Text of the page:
Cobh, formerly Queenstown, and Cork Harbour (Photo: Centenary News)

Cork conference recalls US Navy in Ireland during WW1

Posted on on 03 July 2017
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International scholars gather at University College Cork this week for a public conference marking the centenary of the US Navy's First World War deployment to Ireland.  

Winning the Western Approaches: Unrestricted Submarine Warfare and the US Navy in Ireland, 1917-18 will explore the period in which American warships and seaplanes guarded the western Atlantic shipping lanes from German submarines.  

The US crews, who were largely based in Cork Harbour and Bantry Bay, began arriving soon after America's declaration of war against Germany in 1917.

The conference runs from Wednesday 5 July - Friday 7 July, and is free and open to the public. No registration is required.

During 1917-18, up to 10,000 Americans served in Ireland, at a time when German submarines were sinking hundreds of merchant vessels in and near Irish waters.


Two of the speakers have direct family links to these events of a century ago.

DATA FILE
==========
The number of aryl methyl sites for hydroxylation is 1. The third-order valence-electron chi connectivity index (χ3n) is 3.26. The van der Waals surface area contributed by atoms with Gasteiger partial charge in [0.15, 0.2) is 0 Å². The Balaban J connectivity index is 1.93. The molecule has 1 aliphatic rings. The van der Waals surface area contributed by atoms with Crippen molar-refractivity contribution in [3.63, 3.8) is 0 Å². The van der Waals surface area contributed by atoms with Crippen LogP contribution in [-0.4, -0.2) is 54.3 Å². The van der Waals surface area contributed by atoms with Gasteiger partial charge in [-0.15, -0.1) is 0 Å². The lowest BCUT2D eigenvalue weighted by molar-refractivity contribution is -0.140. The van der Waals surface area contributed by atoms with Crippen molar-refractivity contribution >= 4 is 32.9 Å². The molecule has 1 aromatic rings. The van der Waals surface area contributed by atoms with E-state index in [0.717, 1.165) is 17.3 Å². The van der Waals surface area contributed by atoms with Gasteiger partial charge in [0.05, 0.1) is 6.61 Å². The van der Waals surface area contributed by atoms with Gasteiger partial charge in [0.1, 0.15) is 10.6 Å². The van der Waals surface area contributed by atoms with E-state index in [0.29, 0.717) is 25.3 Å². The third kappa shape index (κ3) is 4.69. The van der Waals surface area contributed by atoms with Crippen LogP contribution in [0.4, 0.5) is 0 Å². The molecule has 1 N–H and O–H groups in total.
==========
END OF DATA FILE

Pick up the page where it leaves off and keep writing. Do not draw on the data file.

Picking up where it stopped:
Nick Jellicoe is the grandson of Admiral Sir John Jellicoe, who commanded the Royal Navy’s Grand Fleet in the Great War.

Nat Sims’ grandfather was Admiral William Sims, who commanded the US Navy forces in Europe protecting Allied convoys.

They're among 23 historians from the United States, Britain, Germany, and Ireland who will speak during the three-day event. 

The University College Cork (UCC) conference is the latest in a series of events held around Cork harbour marking the centenary of the US Navy’s Ireland service. For the full programme schedule, visit the UCC School of History website. The conference has been assisted by the Port of Cork and the Irish Government's Department of Arts, Heritage, and the Gaeltacht.

Source: University College Cork, School of History

Images: Centenary News

Posted by: CN Editorial Team